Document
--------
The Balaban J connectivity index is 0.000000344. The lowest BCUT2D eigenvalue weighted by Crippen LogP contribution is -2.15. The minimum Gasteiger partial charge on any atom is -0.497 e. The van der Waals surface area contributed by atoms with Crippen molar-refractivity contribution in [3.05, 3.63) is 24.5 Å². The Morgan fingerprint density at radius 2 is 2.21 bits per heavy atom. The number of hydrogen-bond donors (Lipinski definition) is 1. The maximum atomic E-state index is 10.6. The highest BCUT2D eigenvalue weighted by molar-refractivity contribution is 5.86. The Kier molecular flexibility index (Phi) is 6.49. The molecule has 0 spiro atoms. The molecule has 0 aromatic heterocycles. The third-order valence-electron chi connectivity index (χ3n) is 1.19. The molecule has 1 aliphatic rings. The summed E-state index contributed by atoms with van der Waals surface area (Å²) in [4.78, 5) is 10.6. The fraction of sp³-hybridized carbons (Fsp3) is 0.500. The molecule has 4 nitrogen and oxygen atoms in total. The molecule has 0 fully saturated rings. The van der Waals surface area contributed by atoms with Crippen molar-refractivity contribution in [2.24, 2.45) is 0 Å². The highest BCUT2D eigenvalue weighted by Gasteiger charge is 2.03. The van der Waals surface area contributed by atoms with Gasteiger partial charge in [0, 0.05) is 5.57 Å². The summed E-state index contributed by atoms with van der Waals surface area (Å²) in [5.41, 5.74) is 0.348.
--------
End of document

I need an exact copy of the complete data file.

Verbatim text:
The Balaban J connectivity index is 0.000000344. The lowest BCUT2D eigenvalue weighted by Crippen LogP contribution is -2.15. The minimum Gasteiger partial charge on any atom is -0.497 e. The van der Waals surface area contributed by atoms with Crippen molar-refractivity contribution in [3.05, 3.63) is 24.5 Å². The Morgan fingerprint density at radius 2 is 2.21 bits per heavy atom. The number of hydrogen-bond donors (Lipinski definition) is 1. The maximum atomic E-state index is 10.6. The highest BCUT2D eigenvalue weighted by molar-refractivity contribution is 5.86. The Kier molecular flexibility index (Phi) is 6.49. The molecule has 0 spiro atoms. The molecule has 0 aromatic heterocycles. The third-order valence-electron chi connectivity index (χ3n) is 1.19. The molecule has 1 aliphatic rings. The summed E-state index contributed by atoms with van der Waals surface area (Å²) in [4.78, 5) is 10.6. The fraction of sp³-hybridized carbons (Fsp3) is 0.500. The molecule has 4 nitrogen and oxygen atoms in total. The molecule has 0 fully saturated rings. The van der Waals surface area contributed by atoms with Crippen molar-refractivity contribution in [2.24, 2.45) is 0 Å². The highest BCUT2D eigenvalue weighted by Gasteiger charge is 2.03. The van der Waals surface area contributed by atoms with Gasteiger partial charge in [0, 0.05) is 5.57 Å². The summed E-state index contributed by atoms with van der Waals surface area (Å²) in [5.41, 5.74) is 0.348.